Ara Dymond and Jesse Willenbring have a great show of their paintings and sculptures up at the Laurel Gitlen gallery in NYC. Check it out if you’re in the area!
“In this overcrowded, if appealing, two-person show, the eye ricochets between Dymond’s jocular sculptures made of synthetic materials and Willenbring’s screen-printed doodles on wood. Several of Dymond’s lime-green and pink plinths display images of absurdly cute dogs printed on aluminum cutouts; others sport digitally carved designs reportedly inspired by Lucio Fontana. One catchy drawing, sketched by Willenbring straight onto the wall, repeats a motif of overlapping light bulbs—an A.D.H.D. bright idea. Through Oct. 14.” - The New Yorker
New York based artist William Steinman creates sexy and raw pieces that carry a strong undertone of their source of inspiration: street culture and Pop art. Growing up, he kept himself busy by exploring downtown Phoenix on his skateboard. In doing so, he was introduced to the graffiti art that populated his surroundings, and fell in love with it. Though William was initially inspired, he started to notice how increasingly redundant graffiti was turning out. He decided to focus his artistic endeavors elsewhere, and started to study painting. But first love is always the strongest, and William found himself charmed by the bold lines and appropriated imagery of Pop art.
Observing William Steinman’s paintings and sculptures is the equivalent of trying to stay perfectly still inside a hurricane of motion. He constantly plays with adaptation and reconstruction within an environment of deconstruction. Using found materials, store bought objects, comic books, and finishing them off with industrial glue, the end result is what he likes to accurately describe as “the dark side of Pop.”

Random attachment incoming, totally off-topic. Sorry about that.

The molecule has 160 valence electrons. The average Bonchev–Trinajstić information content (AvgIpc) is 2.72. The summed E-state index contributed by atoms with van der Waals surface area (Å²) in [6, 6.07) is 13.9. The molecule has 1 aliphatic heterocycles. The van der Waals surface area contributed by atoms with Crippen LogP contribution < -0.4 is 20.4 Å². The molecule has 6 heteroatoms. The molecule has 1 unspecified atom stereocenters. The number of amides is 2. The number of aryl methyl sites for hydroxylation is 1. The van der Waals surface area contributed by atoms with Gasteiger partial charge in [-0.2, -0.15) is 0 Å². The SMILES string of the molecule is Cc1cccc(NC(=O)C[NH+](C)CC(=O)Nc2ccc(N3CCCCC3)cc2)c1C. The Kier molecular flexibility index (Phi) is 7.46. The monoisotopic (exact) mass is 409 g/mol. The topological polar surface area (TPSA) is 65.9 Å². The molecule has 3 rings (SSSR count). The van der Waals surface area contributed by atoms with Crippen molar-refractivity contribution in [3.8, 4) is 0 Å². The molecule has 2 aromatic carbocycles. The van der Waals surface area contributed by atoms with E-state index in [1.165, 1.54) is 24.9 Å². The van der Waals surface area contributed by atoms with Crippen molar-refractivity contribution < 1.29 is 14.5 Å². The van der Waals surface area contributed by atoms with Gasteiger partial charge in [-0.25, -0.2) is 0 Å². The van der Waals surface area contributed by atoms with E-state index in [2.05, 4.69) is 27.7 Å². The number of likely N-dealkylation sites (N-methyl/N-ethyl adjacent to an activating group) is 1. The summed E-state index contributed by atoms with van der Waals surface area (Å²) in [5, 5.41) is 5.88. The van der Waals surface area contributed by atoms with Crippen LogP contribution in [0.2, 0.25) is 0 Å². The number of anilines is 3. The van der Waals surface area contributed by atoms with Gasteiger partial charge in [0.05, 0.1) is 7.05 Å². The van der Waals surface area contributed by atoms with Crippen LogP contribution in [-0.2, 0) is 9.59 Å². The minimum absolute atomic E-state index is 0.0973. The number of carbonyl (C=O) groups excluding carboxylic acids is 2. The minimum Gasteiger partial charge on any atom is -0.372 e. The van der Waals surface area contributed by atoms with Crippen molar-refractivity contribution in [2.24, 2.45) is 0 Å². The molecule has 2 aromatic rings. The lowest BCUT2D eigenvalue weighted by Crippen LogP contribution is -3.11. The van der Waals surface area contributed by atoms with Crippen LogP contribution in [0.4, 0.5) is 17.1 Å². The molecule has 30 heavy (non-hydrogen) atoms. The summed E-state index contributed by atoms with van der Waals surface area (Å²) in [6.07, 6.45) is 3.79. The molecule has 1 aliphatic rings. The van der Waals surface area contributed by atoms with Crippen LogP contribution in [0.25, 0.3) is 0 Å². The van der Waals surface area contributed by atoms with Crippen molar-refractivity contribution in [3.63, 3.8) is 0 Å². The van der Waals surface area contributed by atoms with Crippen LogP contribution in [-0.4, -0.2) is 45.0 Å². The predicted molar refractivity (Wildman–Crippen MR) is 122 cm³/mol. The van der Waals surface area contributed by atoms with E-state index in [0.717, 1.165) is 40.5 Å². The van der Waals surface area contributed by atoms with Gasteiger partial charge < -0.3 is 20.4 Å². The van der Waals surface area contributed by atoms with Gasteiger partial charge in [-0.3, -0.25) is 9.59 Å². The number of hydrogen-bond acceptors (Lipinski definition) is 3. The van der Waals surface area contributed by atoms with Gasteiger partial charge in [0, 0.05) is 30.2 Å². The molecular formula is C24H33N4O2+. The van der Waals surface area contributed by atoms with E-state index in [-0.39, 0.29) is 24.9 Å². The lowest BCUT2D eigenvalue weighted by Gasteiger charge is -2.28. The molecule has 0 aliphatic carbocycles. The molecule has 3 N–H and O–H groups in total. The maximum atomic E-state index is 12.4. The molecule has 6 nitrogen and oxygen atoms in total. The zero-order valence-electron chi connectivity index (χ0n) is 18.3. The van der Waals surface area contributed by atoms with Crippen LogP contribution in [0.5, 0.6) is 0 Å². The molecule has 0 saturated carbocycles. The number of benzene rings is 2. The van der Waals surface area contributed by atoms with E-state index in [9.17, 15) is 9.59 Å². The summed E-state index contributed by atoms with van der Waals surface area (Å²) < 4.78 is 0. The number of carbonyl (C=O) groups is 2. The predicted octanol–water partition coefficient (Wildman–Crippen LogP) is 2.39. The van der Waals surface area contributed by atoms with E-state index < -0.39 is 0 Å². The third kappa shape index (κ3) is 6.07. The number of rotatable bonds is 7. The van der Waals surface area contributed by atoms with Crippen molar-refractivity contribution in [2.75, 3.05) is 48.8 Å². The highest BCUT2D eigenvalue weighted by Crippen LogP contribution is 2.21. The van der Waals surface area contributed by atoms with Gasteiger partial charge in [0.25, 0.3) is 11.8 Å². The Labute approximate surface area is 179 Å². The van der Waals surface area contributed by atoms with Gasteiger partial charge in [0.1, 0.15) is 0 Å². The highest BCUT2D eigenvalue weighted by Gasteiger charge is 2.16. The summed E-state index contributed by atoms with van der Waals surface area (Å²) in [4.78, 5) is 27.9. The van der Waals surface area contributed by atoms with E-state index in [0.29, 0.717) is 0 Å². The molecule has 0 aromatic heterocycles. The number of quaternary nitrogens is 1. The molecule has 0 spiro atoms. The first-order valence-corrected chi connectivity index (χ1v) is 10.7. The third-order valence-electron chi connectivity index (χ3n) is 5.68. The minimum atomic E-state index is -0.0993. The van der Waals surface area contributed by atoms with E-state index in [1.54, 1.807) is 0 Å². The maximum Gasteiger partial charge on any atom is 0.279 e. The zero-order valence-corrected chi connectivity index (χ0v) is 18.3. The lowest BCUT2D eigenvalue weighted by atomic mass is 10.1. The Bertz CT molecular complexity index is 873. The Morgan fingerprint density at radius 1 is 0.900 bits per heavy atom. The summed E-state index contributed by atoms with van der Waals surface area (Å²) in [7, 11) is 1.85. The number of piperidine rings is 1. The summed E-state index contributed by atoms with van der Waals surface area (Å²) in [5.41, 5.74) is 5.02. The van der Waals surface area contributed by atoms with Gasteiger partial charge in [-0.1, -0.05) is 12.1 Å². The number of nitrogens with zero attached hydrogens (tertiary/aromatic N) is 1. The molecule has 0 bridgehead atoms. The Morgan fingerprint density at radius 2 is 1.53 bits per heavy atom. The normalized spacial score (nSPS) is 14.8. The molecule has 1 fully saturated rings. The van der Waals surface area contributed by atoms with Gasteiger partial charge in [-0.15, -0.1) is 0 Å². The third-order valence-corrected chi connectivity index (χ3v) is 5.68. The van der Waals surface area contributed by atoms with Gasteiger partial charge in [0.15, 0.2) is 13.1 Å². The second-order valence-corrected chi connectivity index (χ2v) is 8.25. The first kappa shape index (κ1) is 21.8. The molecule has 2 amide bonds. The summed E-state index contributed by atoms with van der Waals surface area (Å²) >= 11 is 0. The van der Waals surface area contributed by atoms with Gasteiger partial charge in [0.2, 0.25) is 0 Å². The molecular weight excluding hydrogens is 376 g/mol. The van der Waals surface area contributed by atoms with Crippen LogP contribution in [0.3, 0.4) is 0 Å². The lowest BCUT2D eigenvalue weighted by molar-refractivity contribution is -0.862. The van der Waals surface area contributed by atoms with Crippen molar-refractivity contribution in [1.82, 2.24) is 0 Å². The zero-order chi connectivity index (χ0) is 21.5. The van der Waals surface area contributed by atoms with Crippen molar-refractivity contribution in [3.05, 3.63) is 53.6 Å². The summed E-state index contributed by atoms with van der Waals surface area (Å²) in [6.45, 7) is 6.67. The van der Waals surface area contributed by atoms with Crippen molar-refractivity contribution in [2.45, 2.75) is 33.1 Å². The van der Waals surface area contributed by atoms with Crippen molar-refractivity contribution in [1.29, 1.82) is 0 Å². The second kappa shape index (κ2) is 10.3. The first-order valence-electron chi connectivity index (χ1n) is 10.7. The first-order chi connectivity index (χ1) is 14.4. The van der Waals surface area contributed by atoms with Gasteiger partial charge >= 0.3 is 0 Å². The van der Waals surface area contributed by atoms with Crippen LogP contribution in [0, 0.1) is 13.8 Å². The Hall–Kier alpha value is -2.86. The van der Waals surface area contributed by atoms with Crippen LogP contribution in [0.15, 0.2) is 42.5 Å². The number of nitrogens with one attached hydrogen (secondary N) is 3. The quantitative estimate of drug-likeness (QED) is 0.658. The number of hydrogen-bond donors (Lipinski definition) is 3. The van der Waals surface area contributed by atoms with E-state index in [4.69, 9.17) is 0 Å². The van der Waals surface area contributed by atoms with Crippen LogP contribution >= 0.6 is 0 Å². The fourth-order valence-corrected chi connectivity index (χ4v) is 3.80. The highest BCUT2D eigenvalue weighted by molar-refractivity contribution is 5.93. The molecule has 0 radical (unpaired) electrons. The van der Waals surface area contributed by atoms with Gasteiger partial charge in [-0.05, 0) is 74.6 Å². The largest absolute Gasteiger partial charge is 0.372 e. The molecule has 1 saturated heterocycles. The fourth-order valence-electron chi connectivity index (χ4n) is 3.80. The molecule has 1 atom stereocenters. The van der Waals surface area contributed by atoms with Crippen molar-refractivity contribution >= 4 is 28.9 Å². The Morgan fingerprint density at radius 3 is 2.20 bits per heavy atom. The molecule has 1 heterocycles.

William is currently an MFA student over at Queens College in New York City. In a few weeks he will be presenting his bold, raw, and sexy portfolio of work at his MFA Thesis show. Unfortunately, I live much too far and will not be able to attend. However, anyone out there who will be in the area should definitely indulge themselves! Go!
Artist Jennie C. Jones practices a great deal of control & constraint in her work currently exhibited under the contrasting title Electric. Through abstraction and minimalism, Jones presents a multi-media, multi-layered installation series that is specifically tailored to the space in which its exhibited. Her show opened on July 8th at Sikkema Jenkins & Co. in New York and runs until August 13; if you can’t get there in person, I’d suggest you delve into the complete press release to get a thorough idea of what her show is all about- well worth it!
New York based graphic designer/artist Nikolay Saveliev channels a host of perspectives within his work; sometimes funky, occasionally quirky and consistently sophisticated. Nikolay has a way with conceptual translations – transforming & developing the simplest of ideas across a broad spectrum of mediums – imbuing any viewer with an increased curiosity and a desire to see more, more, more, of work!
Olivia Locher is 19 year old photographer living in New York City. Her work is full of dreamy and youthful fantasies. Check out her website and after the jump for more.
Jasmine Golestaneh creates fantastical collages using bats and rainbows to explore rituals and the subconscious.
If you’d like to catch her work in person, she has a solo show on June 28th at Envoy Enterprises in NYC.